Just two of 61 U.S. archdioceses and dioceses contacted by NCR said they would dip into local church coffers to support the Vatican's controversial visitation of U.S. women religious congregations.
NCR called and e-mailed every archdiocese in the country, as well as a sampling of 29 dioceses across time zones. Twenty-two archdioceses responded to the inquiry, while only seven dioceses did. Many refused to comment, while others cited the difficult economy as a reason they would not contribute to the three-year visitation process, which the Vatican estimates will cost $1.1 million.
Cardinal Franc Rodé, head of the Vatican's Congregation for Institutes of Consecrated Life and Societies of Apostolic Life, has asked the U.S. bishops to support the three-year study. "I am asking you, my brother bishops, for your help in offsetting the expenses which will be incurred by this work for the future of apostolic religious life in the United States," Rodé said in a July 14 letter to every U.S. bishop. If every one of the 178 Latin rite dioceses contributed equally, the tab would be nearly $6,200 each.
"There are several orders that have their roots in our archdiocese and the archbishop, Joseph Kurtz, has communicated his desire to cooperate with this visitation," said Cecelia Price, spokeswoman for the Louisville, Ky., archdiocese. In addition, said Price, "it is customary that expenses related to initiatives of the Holy See ... are shared by the U.S. diocese."
This sentiment was shared by Salt Lake City Bishop John Wester, according to spokeswoman Colleen Gudreau. "We cooperate with all church activities," she said.
Custom notwithstanding, several dioceses indicated they will pass on this collection. "We have no vested interest in this, as we have no institutes of religious in this diocese, so I see no reason to contribute," Bishop Robert Vasa of Baker, Ore., told NCR.
"We are not going to be able to contribute," said Los Angeles archdiocesan spokesperson Tod Tamberg. The archdiocese, he said, is facing tough financial times. "I'm calling from a cubicle in a rented warehouse the diocese used to own. We've had no pay raises for clergy or staff in two years."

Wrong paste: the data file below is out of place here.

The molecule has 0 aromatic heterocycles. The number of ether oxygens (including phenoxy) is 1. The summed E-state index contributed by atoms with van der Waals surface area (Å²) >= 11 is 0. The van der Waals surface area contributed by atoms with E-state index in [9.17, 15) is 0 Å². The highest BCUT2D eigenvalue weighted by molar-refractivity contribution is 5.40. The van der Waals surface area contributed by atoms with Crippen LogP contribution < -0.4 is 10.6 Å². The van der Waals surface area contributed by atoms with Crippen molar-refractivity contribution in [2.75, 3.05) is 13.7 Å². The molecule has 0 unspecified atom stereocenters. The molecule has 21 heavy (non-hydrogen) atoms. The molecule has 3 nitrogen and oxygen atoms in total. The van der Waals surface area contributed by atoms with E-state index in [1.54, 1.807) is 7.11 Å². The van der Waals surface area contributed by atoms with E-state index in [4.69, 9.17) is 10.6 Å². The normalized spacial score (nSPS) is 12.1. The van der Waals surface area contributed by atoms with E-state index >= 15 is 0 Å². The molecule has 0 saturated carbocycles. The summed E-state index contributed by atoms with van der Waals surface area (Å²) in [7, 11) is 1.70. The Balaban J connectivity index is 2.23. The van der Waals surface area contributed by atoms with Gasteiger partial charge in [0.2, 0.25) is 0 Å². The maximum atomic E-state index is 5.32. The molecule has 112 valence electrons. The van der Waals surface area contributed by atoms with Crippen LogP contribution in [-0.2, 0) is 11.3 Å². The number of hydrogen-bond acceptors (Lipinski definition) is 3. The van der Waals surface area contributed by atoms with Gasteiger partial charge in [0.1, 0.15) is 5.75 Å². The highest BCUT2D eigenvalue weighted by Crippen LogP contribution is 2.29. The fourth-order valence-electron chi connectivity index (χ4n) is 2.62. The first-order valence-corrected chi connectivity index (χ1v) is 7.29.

Meanwhile, Deacon Jake Arellano of the Pueblo, Colo., diocese said, "We do not have the funds to support this. We are settling 26 clergy abuse cases and we are a mission diocese. We are hurting."
Others, such as Omaha, Neb., Archbishop George Lucas, are keeping their decisions private. "He hasn't made a decision and he won't discuss it when he does," said a spokesperson for Lucas.
Likewise, Jim Goodness, spokesman for Newark, N.J., Archbishop John Myers, said, "The archbishop makes these decisions privately."
In Chicago, archdiocesan spokesperson Colleen Dolan said, "Cardinal Francis George does not discuss his personal correspondence between the Vatican and himself."
Cincinnati Archbishop Daniel Pilarczyk "has not responded to Cardinal Rodé," according to spokesperson Dan Andriacco.
No response or "no comment" came from the archdioceses of Washington; Denver; Hartford, Conn.; Santa Fe, N.M.; Oklahoma City, Okla.; Galveston-Houston; New Orleans; St. Paul-Minneapolis; Philadelphia; Boston; San Francisco; Anchorage, Alaska; and Indianapolis.
New York Archbishop Timothy Dolan's spokesman, Joseph Zwilling, said he asked three chancery staff about the Rodé letter, and "nobody knows what I am talking about."
In the Baltimore archdiocese, communications director Sean Caine sent a recent column by Archbishop Edwin O'Brien by way of response. "I cannot help but see some reactions on the sisters' part which were very similar to those on the part of formation and seminary personnel at the announcement of both prior visitations," wrote O'Brien. "Why us? Why now? Why the secrecy? Have we done something wrong?"
He continued, "In time, once the process gained momentum, most of the seminaries accepted the visitation and in the end even found it most beneficial. I hope and pray the same will be said about the current visitation."
Judy Gross writes from Tallahassee, Fla.
Editor's Note: An update to this story.
Twin Cities sent no money to investigate women religious  Dec. 15, 2009